It has been shown that the initial viral set point after primary HIV infection is a very strong predictor of the duration of the disease-free period until the onset of AIDS [15–17]. It has been reported that HIV-infected individuals with a higher viral set point progress faster to the onset of AIDS and to death . Therefore, we explored the association between the baseline B-cell counts/percentages and the HIV viral set point. To maximise accuracy, the HIV viral set point was defined as the mean of viral load measurements taken at 3 time points between 120 days and 1 year following the initial HIV infection. Among the 120 PHI subjects, we observed that those subjects whose viral set points were above or equal to 4.5 lg copies/mL had persistently lower CD4+ T-cell counts and higher viral loads throughout the course of their infection compared to those whose viral set points were below 4.5 lg copies/mL (Figures 4(a) and 4(b)). In addition, we sought to determine whether the baseline B-cell counts or percentages had any association with HIV viral set points. Our results showed that in 45 subjects, baseline B-cell counts correlated negatively with HIV viral set points (, ; Figure 4(c)). Similarly, the baseline percentages of B cells showed a significant negative-correlation with HIV viral set points (, ; Figure 4(d)). These correlations indicated that the baseline B-cell percentages/counts might be associated with HIV disease progression.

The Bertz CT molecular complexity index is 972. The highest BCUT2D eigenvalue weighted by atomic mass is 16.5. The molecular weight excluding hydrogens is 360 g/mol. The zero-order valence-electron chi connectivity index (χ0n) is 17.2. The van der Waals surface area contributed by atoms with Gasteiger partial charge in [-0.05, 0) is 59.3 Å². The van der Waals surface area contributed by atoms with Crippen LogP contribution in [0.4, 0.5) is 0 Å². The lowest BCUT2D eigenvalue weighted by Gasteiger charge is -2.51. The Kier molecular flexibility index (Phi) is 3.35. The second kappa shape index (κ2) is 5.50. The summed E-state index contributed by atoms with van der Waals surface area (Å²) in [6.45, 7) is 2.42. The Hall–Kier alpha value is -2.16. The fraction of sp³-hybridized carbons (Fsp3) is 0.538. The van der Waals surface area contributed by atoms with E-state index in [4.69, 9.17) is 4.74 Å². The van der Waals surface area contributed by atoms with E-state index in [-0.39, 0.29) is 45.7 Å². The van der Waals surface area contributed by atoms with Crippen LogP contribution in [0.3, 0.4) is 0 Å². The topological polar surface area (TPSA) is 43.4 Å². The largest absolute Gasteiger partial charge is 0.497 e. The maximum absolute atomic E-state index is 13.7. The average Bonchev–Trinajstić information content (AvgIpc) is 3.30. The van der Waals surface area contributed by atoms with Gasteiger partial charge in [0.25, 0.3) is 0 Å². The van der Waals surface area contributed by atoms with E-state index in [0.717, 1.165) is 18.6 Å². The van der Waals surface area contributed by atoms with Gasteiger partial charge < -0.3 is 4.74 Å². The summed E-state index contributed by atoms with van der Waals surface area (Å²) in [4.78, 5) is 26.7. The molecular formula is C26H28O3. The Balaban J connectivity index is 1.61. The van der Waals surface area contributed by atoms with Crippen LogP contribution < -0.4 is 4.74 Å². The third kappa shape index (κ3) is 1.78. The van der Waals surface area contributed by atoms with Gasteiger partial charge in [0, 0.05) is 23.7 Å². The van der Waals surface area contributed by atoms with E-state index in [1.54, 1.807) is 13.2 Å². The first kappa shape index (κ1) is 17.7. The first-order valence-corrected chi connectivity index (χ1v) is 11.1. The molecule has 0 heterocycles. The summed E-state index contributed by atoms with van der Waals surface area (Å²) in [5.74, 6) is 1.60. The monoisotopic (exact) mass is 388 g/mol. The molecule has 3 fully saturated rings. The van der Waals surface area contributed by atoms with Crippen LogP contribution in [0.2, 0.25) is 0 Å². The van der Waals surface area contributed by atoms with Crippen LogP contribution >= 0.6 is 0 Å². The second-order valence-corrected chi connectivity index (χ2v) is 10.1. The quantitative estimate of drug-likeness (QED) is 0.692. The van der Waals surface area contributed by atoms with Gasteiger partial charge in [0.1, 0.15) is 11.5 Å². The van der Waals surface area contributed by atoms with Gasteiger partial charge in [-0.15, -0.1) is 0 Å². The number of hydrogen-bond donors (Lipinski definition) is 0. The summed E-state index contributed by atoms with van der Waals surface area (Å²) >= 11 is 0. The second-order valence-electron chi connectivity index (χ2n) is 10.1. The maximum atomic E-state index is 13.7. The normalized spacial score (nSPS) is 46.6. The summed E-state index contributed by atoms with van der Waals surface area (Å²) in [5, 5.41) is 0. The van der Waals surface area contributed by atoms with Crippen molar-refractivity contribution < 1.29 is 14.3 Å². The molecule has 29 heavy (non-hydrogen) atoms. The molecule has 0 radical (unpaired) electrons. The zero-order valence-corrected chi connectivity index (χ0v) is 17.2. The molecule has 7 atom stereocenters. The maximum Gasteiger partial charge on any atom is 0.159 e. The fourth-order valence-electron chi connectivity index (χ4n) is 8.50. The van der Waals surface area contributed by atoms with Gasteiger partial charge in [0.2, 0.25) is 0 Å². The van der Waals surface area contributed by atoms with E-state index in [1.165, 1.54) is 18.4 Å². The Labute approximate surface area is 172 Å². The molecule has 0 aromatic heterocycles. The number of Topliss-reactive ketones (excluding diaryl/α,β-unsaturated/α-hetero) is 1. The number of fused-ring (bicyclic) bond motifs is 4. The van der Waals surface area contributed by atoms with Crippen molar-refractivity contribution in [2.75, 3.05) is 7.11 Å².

3.7. Survival Rates Significantly Decreased in HIV-Infected Subjects with Low Baseline B-Cell Counts and Percentages